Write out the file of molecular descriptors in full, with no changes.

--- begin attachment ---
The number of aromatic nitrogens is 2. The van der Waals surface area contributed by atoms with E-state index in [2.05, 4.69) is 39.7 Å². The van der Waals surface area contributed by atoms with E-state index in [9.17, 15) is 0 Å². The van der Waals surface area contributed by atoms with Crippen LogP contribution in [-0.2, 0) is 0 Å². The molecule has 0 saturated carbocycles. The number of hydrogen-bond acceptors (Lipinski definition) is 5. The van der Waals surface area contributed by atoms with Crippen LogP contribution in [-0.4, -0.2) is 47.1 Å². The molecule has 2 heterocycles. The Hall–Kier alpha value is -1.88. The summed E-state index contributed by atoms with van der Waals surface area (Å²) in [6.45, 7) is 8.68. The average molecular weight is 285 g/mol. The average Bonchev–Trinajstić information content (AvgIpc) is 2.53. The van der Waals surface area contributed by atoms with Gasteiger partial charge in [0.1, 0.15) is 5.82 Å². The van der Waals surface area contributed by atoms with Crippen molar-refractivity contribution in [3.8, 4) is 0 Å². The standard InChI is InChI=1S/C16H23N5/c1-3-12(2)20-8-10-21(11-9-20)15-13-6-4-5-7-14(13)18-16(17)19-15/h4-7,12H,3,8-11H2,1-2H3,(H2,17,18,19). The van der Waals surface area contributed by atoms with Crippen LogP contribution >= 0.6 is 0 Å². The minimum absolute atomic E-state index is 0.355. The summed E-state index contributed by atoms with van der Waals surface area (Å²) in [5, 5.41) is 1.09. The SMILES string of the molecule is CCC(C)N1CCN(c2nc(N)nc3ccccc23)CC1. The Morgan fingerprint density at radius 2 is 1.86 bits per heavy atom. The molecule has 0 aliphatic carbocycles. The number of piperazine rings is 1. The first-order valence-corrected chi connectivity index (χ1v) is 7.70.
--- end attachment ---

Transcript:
The number of aromatic nitrogens is 2. The van der Waals surface area contributed by atoms with E-state index in [2.05, 4.69) is 39.7 Å². The van der Waals surface area contributed by atoms with E-state index in [9.17, 15) is 0 Å². The van der Waals surface area contributed by atoms with Crippen LogP contribution in [-0.2, 0) is 0 Å². The molecule has 0 saturated carbocycles. The number of hydrogen-bond acceptors (Lipinski definition) is 5. The van der Waals surface area contributed by atoms with Crippen LogP contribution in [-0.4, -0.2) is 47.1 Å². The molecule has 2 heterocycles. The Hall–Kier alpha value is -1.88. The summed E-state index contributed by atoms with van der Waals surface area (Å²) in [6.45, 7) is 8.68. The average molecular weight is 285 g/mol. The average Bonchev–Trinajstić information content (AvgIpc) is 2.53. The van der Waals surface area contributed by atoms with Gasteiger partial charge in [0.1, 0.15) is 5.82 Å². The van der Waals surface area contributed by atoms with Crippen molar-refractivity contribution in [3.8, 4) is 0 Å². The standard InChI is InChI=1S/C16H23N5/c1-3-12(2)20-8-10-21(11-9-20)15-13-6-4-5-7-14(13)18-16(17)19-15/h4-7,12H,3,8-11H2,1-2H3,(H2,17,18,19). The van der Waals surface area contributed by atoms with Crippen LogP contribution >= 0.6 is 0 Å². The minimum absolute atomic E-state index is 0.355. The summed E-state index contributed by atoms with van der Waals surface area (Å²) in [5, 5.41) is 1.09. The SMILES string of the molecule is CCC(C)N1CCN(c2nc(N)nc3ccccc23)CC1. The Morgan fingerprint density at radius 2 is 1.86 bits per heavy atom. The molecule has 0 aliphatic carbocycles. The number of piperazine rings is 1. The first-order valence-corrected chi connectivity index (χ1v) is 7.70.